Net Immigration to Soar to 300,000 This Year Thanks to BoJo’s Post-Brexit Policies: Report

LONDON, UNITED KINGDOM - 2022/06/13: A protester holds a 'Solidarity with immigrants' plac
Vuk Valcic/SOPA Images/LightRocket via Getty Images

Net migration to Britain is reportedly on pace to breach 300,000 this year, increasing by more than a quarter over last year as a result of former Prime Minister Boris Johnson’s post-Brexit migration plan which opened the doors to millions to come to the United Kingdom.

Despite promises from the Conservative Party to reduce immigration and “take back control” of the nation’s borders following Brexit, net immigration will approach record highs this year, according to government data seen by The Telegraph newspaper projecting that 300,000 more people will have moved to the United Kingdom than left over the past year.

This will be an increase from 239,000 last year, and would rival net migration during the years leading up to the vote for Brexit — which millions of voters believed would result in a more manageable level of immigration.

The increase comes as the government issued a record 1.1 million visas to foreign nationals in the year leading up to June, compared to the pre-pandemic and pre-Brexit year of 2019 when approximately 720,000 visas were granted.

In the 2019 Conservative Party manifesto, Boris Johnson committed to cutting total immigration through the introduction of a points-based system supposedly crafted to resemble the Australian model. However, unlike the Australian system, Johnson’s placed no hard cap on the number of migrants allowed in per year, which some warned, apparently accurately, would in fact result in a drastic increase in immigration.

The chairman of Migration Watch UK, Alp Mehmet, said: “Given the removal of key controls, like a cap on work permits and the rule requiring employers to look locally first, the skyrocketing of immigration is no surprise.

“The answer has to be to restore control and invest much more in training, especially in the IT and health sectors.

“Employers could also raise wages and improve working conditions. The continued reliance on cheaper overseas labour is both self-serving and damaging to the UK labour force,” he argued.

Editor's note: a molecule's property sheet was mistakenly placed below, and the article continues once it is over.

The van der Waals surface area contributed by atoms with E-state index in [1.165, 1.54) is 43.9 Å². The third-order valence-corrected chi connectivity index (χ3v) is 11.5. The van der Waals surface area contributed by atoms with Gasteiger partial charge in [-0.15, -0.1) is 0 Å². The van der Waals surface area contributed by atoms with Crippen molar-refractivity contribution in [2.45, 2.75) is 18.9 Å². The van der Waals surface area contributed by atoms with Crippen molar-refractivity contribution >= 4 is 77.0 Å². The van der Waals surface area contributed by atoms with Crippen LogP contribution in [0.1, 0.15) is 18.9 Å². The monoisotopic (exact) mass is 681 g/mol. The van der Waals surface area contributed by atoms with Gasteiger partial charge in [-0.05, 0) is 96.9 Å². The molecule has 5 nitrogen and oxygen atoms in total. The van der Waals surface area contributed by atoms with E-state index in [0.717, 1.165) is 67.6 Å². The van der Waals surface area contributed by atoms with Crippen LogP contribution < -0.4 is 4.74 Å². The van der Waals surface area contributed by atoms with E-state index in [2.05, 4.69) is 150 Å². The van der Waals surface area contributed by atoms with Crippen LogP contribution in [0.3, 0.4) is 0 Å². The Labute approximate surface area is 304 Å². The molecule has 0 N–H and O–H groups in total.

The Tories previously promised to reduce the numbers of migrants “from the hundreds of thousands to the tens of thousands”. Yet this pledge, made in their 2010, 2015, and 2017 election manifestos, has never been fulfilled.

In 2017, George Osborne, the former Chancellor of the Exchequer and right-hand man to David Cameron, admitted that the party never had any intention of actually reducing migration, and that party leaders privately disagreed with the promise they had made to their supporters that they would do so.

Earlier this month, speaking at the Conservative Party conference in Birmingham, then-Home Secretary Suella Braverman — a daughter of immigrants herself — said that she hoped to finally follow through on the pledge to get net migration down to the tens of thousands per year.

One area Braverman said she would target specifically would be the number of student visas issued, which rose by 71 per cent over 2019 to 486,868, with Indians and Chinese students making up the two biggest segments of the intake.

Braverman argued that failing universities were being falsely propped up by the foreign tuition cash of these students.

Yet Braverman’s tenure at the Home Office was short-lived, and she resigned earlier this week — a move that helped precipitate the downfall of the Liz Truss government — reportedly due to disputes over the outgoing Prime Minister’s desire to open up to even more immigration to supposedly spur economic growth.

“I have had serious concerns about this Government’s commitment to honouring manifesto commitments, such as reducing overall migration numbers and stopping illegal migration… even the brief time that I have been [at the Home Office], it has been very clear that there is much to do,” Braverman said in her resignation letter.

With the likely candidates to replace Truss being former prime minister Boris Johnson, his former right-hand man Rishi Sunak, and the Bill Gates-backed Penny Mordaunt, it is unlikely that the party will seek to fulfil the pledge anytime soon.

They may come to regret this, however, with figures such as Brexit’s Nigel Farage warning that aside from the political chaos, immigration could be the issue that sends the Tories back to the opposition.

Follow Kurt Zindulka on Twitter here @KurtZindulka


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